Detainee litigation continues to put pressure on the administration to make detention

* Detainee litigation continues to put pressure on the administration to make detention policy decisions now rather than in 6 months

First, an update on the # of GTMO detainees.  It appears the correct current count is 242.  See here, thanks to the most up-to-date data developed by Ben Wittes and the folks at Brookings.

Second, a flurry of opinions and orders by district judges dealing with detainee litigation suggests that the Task Force(s) created by yesterday’s executive orders had better work much faster than their 6-month schedule would otherwise allow.  The litigation docket will force hard decisions soon in these and related cases, barring a willingness by these judges (or the detainees) to let the habeas process pause for half a year while the issues are sorted out:

Hamlily v. Obama (D.D.C.) (GTMO); Maqalah v. Gates (D.D.C.) (Bagram)

Notwithstanding yesterday’s executive orders, and notwithstanding the fact that the Obama administration has moved successfully to stay GTMO habeas proceedings at least momentarily before one of the judges handling GTMO habeas petitions, other proceedings continue forward, and in doing so they pressure the administration to make tough decisions now regarding the scope of the military detention authority it may wish to defend, rather than waiting for the completion of the “task force” reviews contemplated in yesterday’s orders.

Yesterday Judge Bates issued a series of orders in opinion in both GTMO habeas cases and in Maqalah v. Gates, the habeas case that attempts to extend Boumediene to Bagram Airbase.  In Hamlily v. Obama, a GTMO case, Judge Bates invited the Obama administration to revise the government’s position on the substantive scope of the government’s military detention authority (the Bush administration’s position, adopted by Judge Leon in the habeas petitions before him, was that the CSRT definition of “enemy combatant” sufficed).  And in Maqalah, Judge Bates cited his Hamlily order and invited the government to refine its positions re Bagram detention as well.

The Maqalah order gives the government until the 20th to decide whether it wants to revise its position, at which point a new briefing schedule would be set up.  Presumably this could give the administration at least two months, maybe three, before it has to put into print its position.  And in Hamlily, any revised position must be submitted  by February 9.  Those Task Force(s) better work fast!

Ahmed v. Bush (D.D.C.) (GTMO)

Judge Kessler, on the 21st, set a deadline of January 29th for both petitioner and the administration to submit a definition of “enemy combatant” in this case.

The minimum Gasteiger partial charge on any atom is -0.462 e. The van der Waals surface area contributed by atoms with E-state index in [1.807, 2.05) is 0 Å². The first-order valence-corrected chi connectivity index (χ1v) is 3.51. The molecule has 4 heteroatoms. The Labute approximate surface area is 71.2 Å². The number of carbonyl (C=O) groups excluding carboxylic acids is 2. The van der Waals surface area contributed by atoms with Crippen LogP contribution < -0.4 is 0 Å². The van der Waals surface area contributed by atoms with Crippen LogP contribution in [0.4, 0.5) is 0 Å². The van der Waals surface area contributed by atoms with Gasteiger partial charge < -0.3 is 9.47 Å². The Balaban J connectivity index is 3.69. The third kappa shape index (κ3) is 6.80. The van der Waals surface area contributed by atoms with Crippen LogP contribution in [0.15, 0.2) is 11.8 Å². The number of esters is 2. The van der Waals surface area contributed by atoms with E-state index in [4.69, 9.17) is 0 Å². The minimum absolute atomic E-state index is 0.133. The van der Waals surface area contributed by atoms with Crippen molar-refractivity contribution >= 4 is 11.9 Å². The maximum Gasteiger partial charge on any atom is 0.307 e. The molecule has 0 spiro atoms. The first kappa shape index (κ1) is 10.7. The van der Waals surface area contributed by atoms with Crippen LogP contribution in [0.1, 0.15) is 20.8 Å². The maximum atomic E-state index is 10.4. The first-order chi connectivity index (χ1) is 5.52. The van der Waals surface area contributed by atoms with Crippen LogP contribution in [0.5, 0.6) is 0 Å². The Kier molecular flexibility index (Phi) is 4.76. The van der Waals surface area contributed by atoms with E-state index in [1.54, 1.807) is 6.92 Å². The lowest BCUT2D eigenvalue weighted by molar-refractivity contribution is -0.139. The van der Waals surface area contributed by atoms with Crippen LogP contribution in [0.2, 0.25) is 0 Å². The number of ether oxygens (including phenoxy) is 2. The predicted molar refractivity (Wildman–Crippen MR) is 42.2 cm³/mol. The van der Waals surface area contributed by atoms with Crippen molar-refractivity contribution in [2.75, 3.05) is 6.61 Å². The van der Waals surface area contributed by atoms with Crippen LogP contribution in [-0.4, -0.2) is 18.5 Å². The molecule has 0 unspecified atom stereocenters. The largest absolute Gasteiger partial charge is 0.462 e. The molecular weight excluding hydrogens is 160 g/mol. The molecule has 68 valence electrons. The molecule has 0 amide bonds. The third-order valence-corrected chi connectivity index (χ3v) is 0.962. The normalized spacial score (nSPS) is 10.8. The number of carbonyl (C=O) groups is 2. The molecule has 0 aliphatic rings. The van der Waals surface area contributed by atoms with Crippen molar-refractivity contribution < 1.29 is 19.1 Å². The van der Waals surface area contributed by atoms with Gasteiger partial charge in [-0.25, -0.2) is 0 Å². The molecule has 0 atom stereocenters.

Zaid v. Bush (D.D.C.) (GTMO)

Meanwhile, in Zaid v. Bush, another GTMO case, Judge Bates rejected the government’s position (advanced by the Bush administration) that it need only produce to the petitioner the particular versions of his own statements that the government actually plans to rely on in defending his detention.  Judge Bates disagreed:

A petitioner may assert that he never said what the government claims he did or that he only said what he did because he was coerced. A petitioner making a colorable claim to that effect cannot be denied the best evidence of what he said and the circumstances under which he said it merely because the government — which has sole possession of that evidence — thinks that it is too burdensome to locate it. As a first step in this process of basic fairness, then, the government must identify what potentially relevant materials exist.

For these reasons, it is again hereby ORDERED that respondents shall inform the Court, now by not later than 5:00 p.m. on February 4, 2009, whether respondents possess any of the

following materials with regard to the “statements” of petitioner that they have produced:

1. Audio recordings of statements made by petitioner;

2. Video recordings of statements made by petitioner;

3. Transcripts of statements made by petitioner;

4. Contemporaneous notes taken during any interrogation of petitioner; or

5. Records or reports of petitioner’s statements made by persons other than the persons who prepared the summaries of petitioner’s statements already produced.

Respondents have often replied to this Court’s orders with eleventh-hour requests for enlargements of time or explanations why compliance is impossible or ill-advised. Respondents should not expect a sympathetic reception from the Court should they invoke that approach once again.

Taher v. Bush (D.D.C.) (GTMO)

Judge Kessler issued an order yesterday requiring that discovery proceed in this GTMO habeas case, with certain disclosures from the government due on Feb. 6.

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